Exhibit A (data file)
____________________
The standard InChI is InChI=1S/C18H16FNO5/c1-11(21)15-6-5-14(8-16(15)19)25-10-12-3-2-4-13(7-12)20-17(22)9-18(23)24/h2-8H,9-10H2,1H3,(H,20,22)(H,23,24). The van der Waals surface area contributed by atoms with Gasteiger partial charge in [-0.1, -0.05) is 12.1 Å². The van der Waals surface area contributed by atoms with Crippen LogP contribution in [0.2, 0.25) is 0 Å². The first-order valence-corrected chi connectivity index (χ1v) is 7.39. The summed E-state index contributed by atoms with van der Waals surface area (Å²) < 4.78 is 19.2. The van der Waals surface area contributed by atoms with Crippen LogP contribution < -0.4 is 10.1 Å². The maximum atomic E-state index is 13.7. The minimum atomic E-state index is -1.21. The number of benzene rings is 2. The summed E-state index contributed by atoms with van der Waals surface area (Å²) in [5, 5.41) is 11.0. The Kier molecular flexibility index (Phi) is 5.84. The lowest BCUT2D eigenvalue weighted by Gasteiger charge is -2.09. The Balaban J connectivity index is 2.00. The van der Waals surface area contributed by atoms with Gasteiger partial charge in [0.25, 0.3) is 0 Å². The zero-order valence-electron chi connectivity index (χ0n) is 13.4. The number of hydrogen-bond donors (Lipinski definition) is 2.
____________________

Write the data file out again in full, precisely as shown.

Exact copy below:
The standard InChI is InChI=1S/C18H16FNO5/c1-11(21)15-6-5-14(8-16(15)19)25-10-12-3-2-4-13(7-12)20-17(22)9-18(23)24/h2-8H,9-10H2,1H3,(H,20,22)(H,23,24). The van der Waals surface area contributed by atoms with Gasteiger partial charge in [-0.1, -0.05) is 12.1 Å². The van der Waals surface area contributed by atoms with Crippen LogP contribution in [0.2, 0.25) is 0 Å². The first-order valence-corrected chi connectivity index (χ1v) is 7.39. The summed E-state index contributed by atoms with van der Waals surface area (Å²) < 4.78 is 19.2. The van der Waals surface area contributed by atoms with Crippen LogP contribution < -0.4 is 10.1 Å². The maximum atomic E-state index is 13.7. The minimum atomic E-state index is -1.21. The number of benzene rings is 2. The summed E-state index contributed by atoms with van der Waals surface area (Å²) in [5, 5.41) is 11.0. The Kier molecular flexibility index (Phi) is 5.84. The lowest BCUT2D eigenvalue weighted by Gasteiger charge is -2.09. The Balaban J connectivity index is 2.00. The van der Waals surface area contributed by atoms with Gasteiger partial charge in [0.25, 0.3) is 0 Å². The zero-order valence-electron chi connectivity index (χ0n) is 13.4. The number of hydrogen-bond donors (Lipinski definition) is 2.